Promoting defence management and security sector reform in Southern Africa. An assessment of SADSEM's achievements, impacts and future challenges
SADSEM – the Southern African Defence and Security Management Network – was launched in 2000 as an attempt to enhance democratic governance and the effectiveness of defence and security functions in Southern Africa. The network partners in 10 SADC countries and activities in all 15 – has made major efforts to advance and support improved security sector governance in the region. This report is an output of an independent assessment commissioned by SADSEM through the University of the Witwatersrand.
The report concludes that SADSEM is a pioneering and innovative initiative with an impressive record of activities and outputs. The gradual establishment of SADSEM over the past ten years is testimony to individual leaders seizing an historical window of opportunity, and being astute and careful in nurturing interpersonal, organisational and political possibilities.
SADSEM’s main achievements in its training programmes are its success in building in-country capacity to deliver training courses, and in its pioneering efforts to open space for debates on national and regional security policies by bringing security institutions together, and by bringing security institutions together with civilians. More than 3500 people have benefitted directly from specialised courses offered by SADSEM. Furthermore, the launch of diploma and masters courses in security studies and security sector governance in several SADC countries will produce a steady stream of postgraduate students and security-literate officials in the years to come.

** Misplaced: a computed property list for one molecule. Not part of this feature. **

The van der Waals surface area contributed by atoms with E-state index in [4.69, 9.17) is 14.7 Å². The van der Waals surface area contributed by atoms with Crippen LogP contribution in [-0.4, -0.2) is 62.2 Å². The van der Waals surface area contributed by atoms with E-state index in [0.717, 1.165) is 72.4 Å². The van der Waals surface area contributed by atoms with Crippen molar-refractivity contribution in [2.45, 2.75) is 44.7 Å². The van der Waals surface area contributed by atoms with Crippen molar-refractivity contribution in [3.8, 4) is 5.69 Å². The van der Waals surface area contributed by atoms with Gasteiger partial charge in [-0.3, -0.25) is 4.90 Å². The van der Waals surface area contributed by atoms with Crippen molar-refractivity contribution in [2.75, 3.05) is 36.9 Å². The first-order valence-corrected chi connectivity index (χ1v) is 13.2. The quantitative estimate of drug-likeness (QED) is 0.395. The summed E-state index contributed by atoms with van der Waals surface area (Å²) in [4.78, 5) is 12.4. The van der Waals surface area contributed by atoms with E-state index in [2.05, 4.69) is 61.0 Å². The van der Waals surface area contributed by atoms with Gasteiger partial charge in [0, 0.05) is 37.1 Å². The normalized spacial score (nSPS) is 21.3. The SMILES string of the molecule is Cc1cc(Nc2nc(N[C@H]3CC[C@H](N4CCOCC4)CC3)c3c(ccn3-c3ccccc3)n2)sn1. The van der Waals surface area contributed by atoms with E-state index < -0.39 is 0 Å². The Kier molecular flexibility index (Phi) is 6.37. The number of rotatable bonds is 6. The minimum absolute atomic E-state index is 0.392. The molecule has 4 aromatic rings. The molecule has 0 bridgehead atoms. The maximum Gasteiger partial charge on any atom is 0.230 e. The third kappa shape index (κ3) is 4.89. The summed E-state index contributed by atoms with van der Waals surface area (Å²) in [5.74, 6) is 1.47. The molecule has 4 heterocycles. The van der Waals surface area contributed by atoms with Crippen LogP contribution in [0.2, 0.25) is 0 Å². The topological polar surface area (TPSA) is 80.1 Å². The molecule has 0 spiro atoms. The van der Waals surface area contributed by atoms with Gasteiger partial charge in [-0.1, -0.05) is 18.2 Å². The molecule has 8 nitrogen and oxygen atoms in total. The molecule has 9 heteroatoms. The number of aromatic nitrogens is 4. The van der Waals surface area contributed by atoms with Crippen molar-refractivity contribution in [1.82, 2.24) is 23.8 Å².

Non-resource taxation in a resource rich setting: A broader tax base will enhance tax compliance in Tanzania
Making sense of the Southern African Development Community
Elling N Tjønneland
African Security Review
A qualitative reframing of private sector corruption: Considerations from the natural resource sectors in South Africa
Social accountability and water integrity: Learning from experiences with participatory and transparent budgeting in Ethiopia and Nepal
Birke Otto, Floriane Clement, Binayak Das, Hari Dhungana, Lotte Feuerstein, Girma Senbeta, Jasmina Van Driel
Polygynous Neighbors, Excess Men, and Intergroup Conflict in Rural Africa
Carlo Koos, Clara Neupert-Wentz
Journal of Conflict Resolution
Adolescent pregnancy and social norms in Zambia
Culture, Health & Sexuality
China and global integrity-building: Challenges and prospects for engagement
Corruption, évitement fiscal, blanchiment dans le secteur extractif: de l'art de jouer avec le droit
Seksuell vold skremmer ikke Sudans kvinner fra gatedemonstasjoner
Will REDD+ safeguards mitigate corruption? Qualitative evidence from Southeast Asia
Aled Williams, Kendra Dupuy
The Journal of Development Studies